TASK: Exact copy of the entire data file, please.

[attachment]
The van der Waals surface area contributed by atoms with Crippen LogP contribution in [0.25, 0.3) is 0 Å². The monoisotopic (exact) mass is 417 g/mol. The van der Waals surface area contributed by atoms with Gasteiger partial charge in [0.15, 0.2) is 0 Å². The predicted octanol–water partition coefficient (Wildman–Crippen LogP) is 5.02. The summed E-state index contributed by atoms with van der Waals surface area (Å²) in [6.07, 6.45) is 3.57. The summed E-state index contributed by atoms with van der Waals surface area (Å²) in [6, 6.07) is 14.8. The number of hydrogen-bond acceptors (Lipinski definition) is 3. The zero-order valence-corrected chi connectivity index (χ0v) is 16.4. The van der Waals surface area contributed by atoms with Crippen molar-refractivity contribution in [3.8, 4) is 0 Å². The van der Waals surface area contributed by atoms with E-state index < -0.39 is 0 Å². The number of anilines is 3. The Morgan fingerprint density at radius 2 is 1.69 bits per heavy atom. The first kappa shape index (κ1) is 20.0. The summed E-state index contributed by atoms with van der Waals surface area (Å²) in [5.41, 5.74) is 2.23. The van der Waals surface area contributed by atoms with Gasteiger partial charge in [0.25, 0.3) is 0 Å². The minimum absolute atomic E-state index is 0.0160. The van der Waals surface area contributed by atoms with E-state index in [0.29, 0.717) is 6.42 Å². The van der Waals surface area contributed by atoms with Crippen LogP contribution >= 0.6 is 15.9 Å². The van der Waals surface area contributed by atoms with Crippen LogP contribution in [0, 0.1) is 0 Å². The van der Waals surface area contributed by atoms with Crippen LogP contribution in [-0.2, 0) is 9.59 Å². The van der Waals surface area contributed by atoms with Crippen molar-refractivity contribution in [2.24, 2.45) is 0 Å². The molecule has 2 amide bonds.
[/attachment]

The van der Waals surface area contributed by atoms with Crippen LogP contribution in [0.25, 0.3) is 0 Å². The monoisotopic (exact) mass is 417 g/mol. The van der Waals surface area contributed by atoms with Gasteiger partial charge in [0.15, 0.2) is 0 Å². The predicted octanol–water partition coefficient (Wildman–Crippen LogP) is 5.02. The summed E-state index contributed by atoms with van der Waals surface area (Å²) in [6.07, 6.45) is 3.57. The summed E-state index contributed by atoms with van der Waals surface area (Å²) in [6, 6.07) is 14.8. The number of hydrogen-bond acceptors (Lipinski definition) is 3. The zero-order valence-corrected chi connectivity index (χ0v) is 16.4. The van der Waals surface area contributed by atoms with Crippen molar-refractivity contribution in [3.8, 4) is 0 Å². The van der Waals surface area contributed by atoms with E-state index < -0.39 is 0 Å². The number of anilines is 3. The Morgan fingerprint density at radius 2 is 1.69 bits per heavy atom. The first kappa shape index (κ1) is 20.0. The summed E-state index contributed by atoms with van der Waals surface area (Å²) in [5.41, 5.74) is 2.23. The van der Waals surface area contributed by atoms with Gasteiger partial charge in [0.25, 0.3) is 0 Å². The minimum absolute atomic E-state index is 0.0160. The van der Waals surface area contributed by atoms with E-state index in [0.29, 0.717) is 6.42 Å². The van der Waals surface area contributed by atoms with Crippen LogP contribution >= 0.6 is 15.9 Å². The van der Waals surface area contributed by atoms with Crippen LogP contribution in [0, 0.1) is 0 Å². The van der Waals surface area contributed by atoms with Crippen LogP contribution in [-0.2, 0) is 9.59 Å². The van der Waals surface area contributed by atoms with Crippen molar-refractivity contribution in [2.24, 2.45) is 0 Å². The molecule has 2 amide bonds.